The person in a safe, familiar place who deliberately ingests LSD for the first time is unlikely to experience it in the same, or even similar, way as someone detained in a dark, coffin-like box filled with creepy-crawly insects after a morning of waterboarding.

    Likewise, if Angelluci was an unwitting and inexperienced LSD subject, his belief that he was having a conscious contact experience – at a time when LSD was still novel – would very likelyhave yielded a trip quite unlike anything an informed, experienced, LSD-acculturated person would experience more than a half-century later.

  8. Request Beer says:

    Excellent paracast appearence, great show. Thank you Mark.

  9. Puppetburglar says:

    Following one line of possibility, and opiate could have been mixed with whatever hallucinogen was used, and generally, it would take effect first. Also, there are subtle hypnotic techniques that can be performed in almost any environment, or subtly performed before arriving at the dramatic environment. Induction is a very complex and fascinating art. Mix the above, and Presto!, weirdness abides.

  10. Juliano says:

    OR there exist ‘beings; who also see the value of psychedelics for opening up rigid humans

  11. “Adamski harboured unashamed Communist leanings and spoke out regularly against American imperialism…”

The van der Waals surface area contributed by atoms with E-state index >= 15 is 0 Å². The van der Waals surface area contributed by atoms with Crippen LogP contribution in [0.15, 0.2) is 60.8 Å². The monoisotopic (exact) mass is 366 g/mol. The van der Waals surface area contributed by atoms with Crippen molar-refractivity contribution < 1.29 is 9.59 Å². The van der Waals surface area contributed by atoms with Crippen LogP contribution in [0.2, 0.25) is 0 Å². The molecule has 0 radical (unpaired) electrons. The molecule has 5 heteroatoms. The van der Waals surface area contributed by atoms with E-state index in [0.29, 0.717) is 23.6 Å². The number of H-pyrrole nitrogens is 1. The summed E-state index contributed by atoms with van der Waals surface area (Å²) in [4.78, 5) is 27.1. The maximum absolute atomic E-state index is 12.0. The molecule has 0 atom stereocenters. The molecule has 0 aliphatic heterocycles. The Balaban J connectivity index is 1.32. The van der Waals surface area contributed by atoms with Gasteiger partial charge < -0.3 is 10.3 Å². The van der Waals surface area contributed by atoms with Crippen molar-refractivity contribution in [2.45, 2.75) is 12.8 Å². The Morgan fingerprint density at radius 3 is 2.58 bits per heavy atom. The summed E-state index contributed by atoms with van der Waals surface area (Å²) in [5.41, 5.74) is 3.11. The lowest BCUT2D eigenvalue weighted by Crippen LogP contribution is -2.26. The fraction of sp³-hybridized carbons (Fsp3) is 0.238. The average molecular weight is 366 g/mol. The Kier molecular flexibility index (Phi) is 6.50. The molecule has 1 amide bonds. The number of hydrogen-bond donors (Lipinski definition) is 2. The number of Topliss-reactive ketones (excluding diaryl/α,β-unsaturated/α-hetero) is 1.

Other writers have accused Adamski of harbouring fascist sympathies, based on the fact that someone who came to his meetings had had such inclinations. However, while the latter clause (“[Adamski] spoke out regularly against American imperialism”] might have been sufficient in McCarthy’s land of paranoia to warrant suspicion of the former (“Adamski harboured unashamed Communist leanings”), it seems more likely that Adamski was merely saying that communism (or socialism) was not necessarily a bad thing. He said, for instance, “[The Space People] are non-political and non-sectarian, recognizing all mankind as brothers and sisters. Their interest lies in humanity as a whole wherever they find it. But (…) they will support no-one in hostility.” (See my book George Adamski – A Herald for the Space Brothers (2010), p.5.

  12. Fatty says:

    Have any of you heard of or tried DMT? Dimethyltryptamine is the most powerful halucinogen known to man. I have read the book ‘DMT: The Spirit Molecule’ and the descriptions of the experiences by the people in the study for the book closely resemble, if not outright exactly describe, the alien obduction experience. DMT has an onset of about 10 seconds as well, and it can be smoked or injested. The high lasts about 15 minutes and one is back to normal at about an hour. I have wondered if during the trial stages of Operation Paperclip and MKULTRA the CIA found out that DMT produces this experience and has used it to their advantage? The drug is so powerful and the onset is so quick that an unsuspecting person would be hurdled through an experience that they had no idea was coming.